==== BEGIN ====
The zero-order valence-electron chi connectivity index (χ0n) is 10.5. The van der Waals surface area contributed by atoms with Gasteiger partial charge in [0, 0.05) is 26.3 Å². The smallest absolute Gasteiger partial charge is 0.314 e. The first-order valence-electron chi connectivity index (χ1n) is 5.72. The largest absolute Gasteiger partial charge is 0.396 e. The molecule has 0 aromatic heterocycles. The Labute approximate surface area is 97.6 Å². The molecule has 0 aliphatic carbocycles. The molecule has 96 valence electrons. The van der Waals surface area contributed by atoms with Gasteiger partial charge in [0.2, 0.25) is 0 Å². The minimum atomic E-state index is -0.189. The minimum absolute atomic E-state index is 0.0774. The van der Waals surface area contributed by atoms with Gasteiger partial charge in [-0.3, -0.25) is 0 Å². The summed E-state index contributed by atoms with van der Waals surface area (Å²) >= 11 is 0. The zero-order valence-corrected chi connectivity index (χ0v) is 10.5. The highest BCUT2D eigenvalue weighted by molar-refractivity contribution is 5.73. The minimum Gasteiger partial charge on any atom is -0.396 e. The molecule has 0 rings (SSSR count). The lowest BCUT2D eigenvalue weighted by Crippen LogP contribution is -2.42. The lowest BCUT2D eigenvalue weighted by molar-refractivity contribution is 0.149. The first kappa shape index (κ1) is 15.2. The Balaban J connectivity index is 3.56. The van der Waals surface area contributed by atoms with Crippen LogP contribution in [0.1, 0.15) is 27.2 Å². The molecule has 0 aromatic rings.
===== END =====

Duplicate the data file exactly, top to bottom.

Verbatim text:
The zero-order valence-electron chi connectivity index (χ0n) is 10.5. The van der Waals surface area contributed by atoms with Gasteiger partial charge in [0, 0.05) is 26.3 Å². The smallest absolute Gasteiger partial charge is 0.314 e. The first-order valence-electron chi connectivity index (χ1n) is 5.72. The largest absolute Gasteiger partial charge is 0.396 e. The molecule has 0 aromatic heterocycles. The Labute approximate surface area is 97.6 Å². The molecule has 0 aliphatic carbocycles. The molecule has 96 valence electrons. The van der Waals surface area contributed by atoms with Gasteiger partial charge in [0.2, 0.25) is 0 Å². The minimum atomic E-state index is -0.189. The minimum absolute atomic E-state index is 0.0774. The van der Waals surface area contributed by atoms with Gasteiger partial charge in [-0.3, -0.25) is 0 Å². The summed E-state index contributed by atoms with van der Waals surface area (Å²) >= 11 is 0. The zero-order valence-corrected chi connectivity index (χ0v) is 10.5. The highest BCUT2D eigenvalue weighted by molar-refractivity contribution is 5.73. The minimum Gasteiger partial charge on any atom is -0.396 e. The molecule has 0 rings (SSSR count). The lowest BCUT2D eigenvalue weighted by Crippen LogP contribution is -2.42. The lowest BCUT2D eigenvalue weighted by molar-refractivity contribution is 0.149. The first kappa shape index (κ1) is 15.2. The Balaban J connectivity index is 3.56. The van der Waals surface area contributed by atoms with Crippen LogP contribution in [0.1, 0.15) is 27.2 Å². The molecule has 0 aromatic rings.